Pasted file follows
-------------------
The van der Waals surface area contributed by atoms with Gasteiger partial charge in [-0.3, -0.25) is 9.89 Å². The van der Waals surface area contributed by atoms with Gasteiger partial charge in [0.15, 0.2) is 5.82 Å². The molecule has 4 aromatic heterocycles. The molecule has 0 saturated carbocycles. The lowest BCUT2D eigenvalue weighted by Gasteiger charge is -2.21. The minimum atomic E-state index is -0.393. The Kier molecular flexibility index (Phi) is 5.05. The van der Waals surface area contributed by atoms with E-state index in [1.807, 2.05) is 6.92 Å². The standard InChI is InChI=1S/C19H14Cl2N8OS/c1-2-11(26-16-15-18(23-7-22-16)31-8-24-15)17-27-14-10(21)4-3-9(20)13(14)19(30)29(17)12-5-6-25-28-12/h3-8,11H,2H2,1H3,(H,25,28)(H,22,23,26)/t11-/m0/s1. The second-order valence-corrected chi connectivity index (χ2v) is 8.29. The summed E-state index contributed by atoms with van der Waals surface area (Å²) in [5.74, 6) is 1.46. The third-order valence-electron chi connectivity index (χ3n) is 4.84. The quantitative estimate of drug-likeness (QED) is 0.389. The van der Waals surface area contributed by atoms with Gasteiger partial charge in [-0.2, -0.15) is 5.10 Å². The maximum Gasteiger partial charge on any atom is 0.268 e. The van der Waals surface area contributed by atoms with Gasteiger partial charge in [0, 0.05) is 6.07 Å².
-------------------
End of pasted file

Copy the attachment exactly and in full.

The van der Waals surface area contributed by atoms with Gasteiger partial charge in [-0.3, -0.25) is 9.89 Å². The van der Waals surface area contributed by atoms with Gasteiger partial charge in [0.15, 0.2) is 5.82 Å². The molecule has 4 aromatic heterocycles. The molecule has 0 saturated carbocycles. The lowest BCUT2D eigenvalue weighted by Gasteiger charge is -2.21. The minimum atomic E-state index is -0.393. The Kier molecular flexibility index (Phi) is 5.05. The van der Waals surface area contributed by atoms with E-state index in [1.807, 2.05) is 6.92 Å². The standard InChI is InChI=1S/C19H14Cl2N8OS/c1-2-11(26-16-15-18(23-7-22-16)31-8-24-15)17-27-14-10(21)4-3-9(20)13(14)19(30)29(17)12-5-6-25-28-12/h3-8,11H,2H2,1H3,(H,25,28)(H,22,23,26)/t11-/m0/s1. The second-order valence-corrected chi connectivity index (χ2v) is 8.29. The summed E-state index contributed by atoms with van der Waals surface area (Å²) in [5.74, 6) is 1.46. The third-order valence-electron chi connectivity index (χ3n) is 4.84. The quantitative estimate of drug-likeness (QED) is 0.389. The van der Waals surface area contributed by atoms with Gasteiger partial charge in [-0.2, -0.15) is 5.10 Å². The maximum Gasteiger partial charge on any atom is 0.268 e. The van der Waals surface area contributed by atoms with Gasteiger partial charge in [0, 0.05) is 6.07 Å².